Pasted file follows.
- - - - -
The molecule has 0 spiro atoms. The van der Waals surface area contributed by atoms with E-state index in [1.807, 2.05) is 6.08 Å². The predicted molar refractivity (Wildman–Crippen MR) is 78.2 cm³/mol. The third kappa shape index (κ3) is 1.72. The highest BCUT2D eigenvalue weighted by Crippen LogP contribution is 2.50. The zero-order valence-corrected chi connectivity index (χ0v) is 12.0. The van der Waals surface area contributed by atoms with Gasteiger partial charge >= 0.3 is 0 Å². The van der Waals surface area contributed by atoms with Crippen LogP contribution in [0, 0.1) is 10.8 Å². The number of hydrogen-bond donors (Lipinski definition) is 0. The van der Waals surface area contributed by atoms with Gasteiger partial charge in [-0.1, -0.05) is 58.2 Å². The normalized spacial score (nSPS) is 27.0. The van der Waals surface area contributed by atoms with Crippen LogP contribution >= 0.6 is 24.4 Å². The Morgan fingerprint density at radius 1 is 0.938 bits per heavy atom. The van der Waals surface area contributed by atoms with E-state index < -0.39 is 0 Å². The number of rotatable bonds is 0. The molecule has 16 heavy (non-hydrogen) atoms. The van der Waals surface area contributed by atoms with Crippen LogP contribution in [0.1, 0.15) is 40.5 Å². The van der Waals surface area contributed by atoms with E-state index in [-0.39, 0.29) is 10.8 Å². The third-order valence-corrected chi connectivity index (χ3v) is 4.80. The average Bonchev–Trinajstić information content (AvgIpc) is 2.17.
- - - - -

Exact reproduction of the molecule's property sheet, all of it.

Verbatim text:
The molecule has 0 spiro atoms. The van der Waals surface area contributed by atoms with E-state index in [1.807, 2.05) is 6.08 Å². The predicted molar refractivity (Wildman–Crippen MR) is 78.2 cm³/mol. The third kappa shape index (κ3) is 1.72. The highest BCUT2D eigenvalue weighted by Crippen LogP contribution is 2.50. The zero-order valence-corrected chi connectivity index (χ0v) is 12.0. The van der Waals surface area contributed by atoms with Gasteiger partial charge >= 0.3 is 0 Å². The van der Waals surface area contributed by atoms with Crippen LogP contribution in [0, 0.1) is 10.8 Å². The number of hydrogen-bond donors (Lipinski definition) is 0. The van der Waals surface area contributed by atoms with Gasteiger partial charge in [-0.1, -0.05) is 58.2 Å². The normalized spacial score (nSPS) is 27.0. The van der Waals surface area contributed by atoms with Crippen LogP contribution >= 0.6 is 24.4 Å². The Morgan fingerprint density at radius 1 is 0.938 bits per heavy atom. The van der Waals surface area contributed by atoms with E-state index < -0.39 is 0 Å². The number of rotatable bonds is 0. The molecule has 16 heavy (non-hydrogen) atoms. The van der Waals surface area contributed by atoms with Crippen LogP contribution in [0.1, 0.15) is 40.5 Å². The van der Waals surface area contributed by atoms with E-state index in [-0.39, 0.29) is 10.8 Å². The third-order valence-corrected chi connectivity index (χ3v) is 4.80. The average Bonchev–Trinajstić information content (AvgIpc) is 2.17.